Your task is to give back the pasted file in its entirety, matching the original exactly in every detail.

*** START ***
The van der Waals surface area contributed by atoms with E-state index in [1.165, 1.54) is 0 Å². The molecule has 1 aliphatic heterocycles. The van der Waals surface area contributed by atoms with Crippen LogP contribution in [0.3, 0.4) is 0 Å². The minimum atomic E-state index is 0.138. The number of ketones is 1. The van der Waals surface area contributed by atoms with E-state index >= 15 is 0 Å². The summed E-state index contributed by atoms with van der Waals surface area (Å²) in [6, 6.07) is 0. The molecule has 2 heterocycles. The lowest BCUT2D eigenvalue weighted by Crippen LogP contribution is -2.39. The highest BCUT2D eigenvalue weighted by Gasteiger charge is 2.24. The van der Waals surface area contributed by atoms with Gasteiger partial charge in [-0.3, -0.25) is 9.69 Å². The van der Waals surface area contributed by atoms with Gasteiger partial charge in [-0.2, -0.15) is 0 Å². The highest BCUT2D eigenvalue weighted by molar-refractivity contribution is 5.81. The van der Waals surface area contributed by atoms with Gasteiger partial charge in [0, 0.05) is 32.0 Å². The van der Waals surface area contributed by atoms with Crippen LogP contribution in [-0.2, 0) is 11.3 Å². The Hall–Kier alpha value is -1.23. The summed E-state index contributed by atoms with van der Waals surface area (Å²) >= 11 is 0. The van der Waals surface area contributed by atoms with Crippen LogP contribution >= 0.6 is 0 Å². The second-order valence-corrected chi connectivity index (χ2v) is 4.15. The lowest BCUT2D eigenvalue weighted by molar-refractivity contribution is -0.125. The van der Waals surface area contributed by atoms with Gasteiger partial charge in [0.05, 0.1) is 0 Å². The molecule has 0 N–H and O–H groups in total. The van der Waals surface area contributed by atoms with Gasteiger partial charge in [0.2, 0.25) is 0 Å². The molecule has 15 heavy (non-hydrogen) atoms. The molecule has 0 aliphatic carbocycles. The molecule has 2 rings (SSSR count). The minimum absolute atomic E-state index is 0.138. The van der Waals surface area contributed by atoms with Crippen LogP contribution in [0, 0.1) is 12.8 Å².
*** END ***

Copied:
The van der Waals surface area contributed by atoms with E-state index in [1.165, 1.54) is 0 Å². The molecule has 1 aliphatic heterocycles. The van der Waals surface area contributed by atoms with Crippen LogP contribution in [0.3, 0.4) is 0 Å². The minimum atomic E-state index is 0.138. The number of ketones is 1. The van der Waals surface area contributed by atoms with E-state index >= 15 is 0 Å². The summed E-state index contributed by atoms with van der Waals surface area (Å²) in [6, 6.07) is 0. The molecule has 2 heterocycles. The lowest BCUT2D eigenvalue weighted by Crippen LogP contribution is -2.39. The highest BCUT2D eigenvalue weighted by Gasteiger charge is 2.24. The van der Waals surface area contributed by atoms with Gasteiger partial charge in [-0.3, -0.25) is 9.69 Å². The van der Waals surface area contributed by atoms with Gasteiger partial charge in [-0.2, -0.15) is 0 Å². The highest BCUT2D eigenvalue weighted by molar-refractivity contribution is 5.81. The van der Waals surface area contributed by atoms with Gasteiger partial charge in [0, 0.05) is 32.0 Å². The van der Waals surface area contributed by atoms with Crippen LogP contribution in [-0.2, 0) is 11.3 Å². The Hall–Kier alpha value is -1.23. The summed E-state index contributed by atoms with van der Waals surface area (Å²) >= 11 is 0. The van der Waals surface area contributed by atoms with Crippen LogP contribution >= 0.6 is 0 Å². The second-order valence-corrected chi connectivity index (χ2v) is 4.15. The lowest BCUT2D eigenvalue weighted by molar-refractivity contribution is -0.125. The van der Waals surface area contributed by atoms with Gasteiger partial charge in [0.05, 0.1) is 0 Å². The molecule has 0 N–H and O–H groups in total. The van der Waals surface area contributed by atoms with Gasteiger partial charge in [0.2, 0.25) is 0 Å². The molecule has 15 heavy (non-hydrogen) atoms. The molecule has 0 aliphatic carbocycles. The molecule has 2 rings (SSSR count). The minimum absolute atomic E-state index is 0.138. The van der Waals surface area contributed by atoms with Crippen LogP contribution in [0, 0.1) is 12.8 Å².